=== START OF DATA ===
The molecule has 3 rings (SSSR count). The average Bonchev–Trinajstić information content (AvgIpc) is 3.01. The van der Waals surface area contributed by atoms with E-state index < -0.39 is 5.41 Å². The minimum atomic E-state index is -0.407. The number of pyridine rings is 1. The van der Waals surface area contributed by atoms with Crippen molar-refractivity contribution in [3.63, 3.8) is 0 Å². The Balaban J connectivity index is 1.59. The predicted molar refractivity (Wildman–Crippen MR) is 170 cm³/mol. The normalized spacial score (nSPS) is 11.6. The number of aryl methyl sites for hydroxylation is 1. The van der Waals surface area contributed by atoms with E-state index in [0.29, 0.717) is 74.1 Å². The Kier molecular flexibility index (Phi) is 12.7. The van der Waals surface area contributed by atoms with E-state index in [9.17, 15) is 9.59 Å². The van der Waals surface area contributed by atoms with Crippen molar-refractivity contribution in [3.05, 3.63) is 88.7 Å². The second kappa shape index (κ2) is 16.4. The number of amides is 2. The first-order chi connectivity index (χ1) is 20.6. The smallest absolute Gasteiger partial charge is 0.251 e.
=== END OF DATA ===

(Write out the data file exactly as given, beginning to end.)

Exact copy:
The molecule has 3 rings (SSSR count). The average Bonchev–Trinajstić information content (AvgIpc) is 3.01. The van der Waals surface area contributed by atoms with E-state index < -0.39 is 5.41 Å². The minimum atomic E-state index is -0.407. The number of pyridine rings is 1. The van der Waals surface area contributed by atoms with Crippen molar-refractivity contribution in [3.63, 3.8) is 0 Å². The Balaban J connectivity index is 1.59. The predicted molar refractivity (Wildman–Crippen MR) is 170 cm³/mol. The normalized spacial score (nSPS) is 11.6. The number of aryl methyl sites for hydroxylation is 1. The van der Waals surface area contributed by atoms with E-state index in [0.29, 0.717) is 74.1 Å². The Kier molecular flexibility index (Phi) is 12.7. The van der Waals surface area contributed by atoms with E-state index in [9.17, 15) is 9.59 Å². The van der Waals surface area contributed by atoms with Crippen molar-refractivity contribution in [3.05, 3.63) is 88.7 Å². The second kappa shape index (κ2) is 16.4. The number of amides is 2. The first-order chi connectivity index (χ1) is 20.6. The smallest absolute Gasteiger partial charge is 0.251 e.